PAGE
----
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how far Greenwich is north of the equator, we must measure the proper distance along the circumference of this circle from where it cuts the equator, and we shall have determined where Greenwich must be. If we also know the distance of the meridian of Cape Verde from that of Greenwich, we can measure that distance along the equator, and the meridian passing through that point will pass through Cape Verde; and so Cape Verde must be the point where this meridian cuts the parallel circle on which Cape Verde was to be. In this way we can determine other places, and so map out our globe.
The equator is about 24,000 miles round; so that, if our globe be one foot in diameter, the circumference of a great circle will be about 3 feet, and a quarter of this circumference (9 inches) will represent 6000 miles. If our globe be two feet in diameter, the circumference of a great circle will be about 6 feet, and a quarter of that circumference (18 inches) will represent 6000 miles.
We have only then to agree upon the manner of subdividing the equator, and whatever size the globe may be, we can measure upon it the distances required. We divide the equator into 360 parts, called degrees. Each degree is about 69 common English miles. And in the same way the circumference of every great circle is divided.
The latitude of a place means how far it is north or south of the equator.
If we draw a meridian through the place, and measure along the circumference from where it cuts the equator, we shall know its latitude.
London is 51 degrees north latitude-i. e. if we
draw a meridian through London, and measure upwards from the equator, we should have 51 such parts, as there are 360 in the whole circumference.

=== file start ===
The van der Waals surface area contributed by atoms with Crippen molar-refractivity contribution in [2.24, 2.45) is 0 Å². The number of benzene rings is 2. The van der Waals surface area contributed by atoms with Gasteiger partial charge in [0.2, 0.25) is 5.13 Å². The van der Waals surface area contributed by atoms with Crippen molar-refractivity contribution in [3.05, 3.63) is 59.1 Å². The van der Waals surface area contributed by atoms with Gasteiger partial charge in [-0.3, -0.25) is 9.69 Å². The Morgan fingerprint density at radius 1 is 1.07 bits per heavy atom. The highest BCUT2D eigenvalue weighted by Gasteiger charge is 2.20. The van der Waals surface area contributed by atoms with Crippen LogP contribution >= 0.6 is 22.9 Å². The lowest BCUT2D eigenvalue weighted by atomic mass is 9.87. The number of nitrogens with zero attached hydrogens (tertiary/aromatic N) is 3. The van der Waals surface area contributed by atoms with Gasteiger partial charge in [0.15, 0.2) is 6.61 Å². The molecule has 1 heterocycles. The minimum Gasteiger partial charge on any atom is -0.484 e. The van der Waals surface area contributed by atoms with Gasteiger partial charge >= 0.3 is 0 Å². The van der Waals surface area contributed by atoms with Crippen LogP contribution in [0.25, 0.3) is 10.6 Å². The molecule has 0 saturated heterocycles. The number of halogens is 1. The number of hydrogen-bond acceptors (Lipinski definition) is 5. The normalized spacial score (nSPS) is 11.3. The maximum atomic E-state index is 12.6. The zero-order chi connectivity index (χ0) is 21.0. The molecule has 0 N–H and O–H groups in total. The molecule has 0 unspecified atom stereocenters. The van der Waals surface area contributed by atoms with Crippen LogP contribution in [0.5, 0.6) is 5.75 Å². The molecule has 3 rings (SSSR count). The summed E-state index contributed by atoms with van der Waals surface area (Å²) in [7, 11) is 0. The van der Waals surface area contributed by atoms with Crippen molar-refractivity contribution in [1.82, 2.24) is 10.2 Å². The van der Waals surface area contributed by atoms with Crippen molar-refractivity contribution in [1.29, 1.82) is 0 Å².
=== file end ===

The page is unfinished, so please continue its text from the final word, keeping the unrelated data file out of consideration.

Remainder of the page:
Botany Bay is 34 degrees south latitude-i. e. if we draw a meridian through Botany Bay, and measure downwards from the equator, we shall have 34 such parts of the circumference.
The poles are the points most distant from the equator. So no place can have a greater latitude, north or south, than 90 degrees.
Longitude means the distance measured upon the equator from some fixed meridian. In England we take Greenwich. To the right of this circle it is called east longitude, and to the left west longitude.
Thus Achil, in Ireland, is 10 degrees west longitude— i. e. if I measure to the left along the equator from the Greenwich to the Achil meridian, there are 10 such parts as there are 360 in the whole circumference. Lyons, in France, is 5 degrees east longitude-i. e. the Lyons meridian cuts the equator at a distance of 5 degrees east of the Greenwich meridian.
As we measure longitude along the equator to right and left, the east longitude and west longitude meet just half-way round, and no place can have a greater longitude east or west then 180 degrees.
The meridians drawn upon our globes are called circles of longitude, and the parallel circles are called circles of latitude.
We might draw as many meridians as we please. It is convenient to draw twelve such circles, all of which pass through the poles, and divide the equator into 24 equal parts of 15 degrees each.
Since the earth turns round its axis from west to
east once in twenty-four hours, it turns through 15 degrees in one hour. So, when it is noon at Greenwich, it is eleven in the morning 15 degrees west of Greenwich, and one in the afternoon 15 degrees east of Greenwich.
So the circles of longitude, thus drawn on the globe, tell us the different times of day at different parts of the earth. They are therefore called hour circles.
LAND AND SEA.
ONE of the first things that will probably strike us when we look upon a terrestrial globe, is the manner in which land and water are distributed over the earth.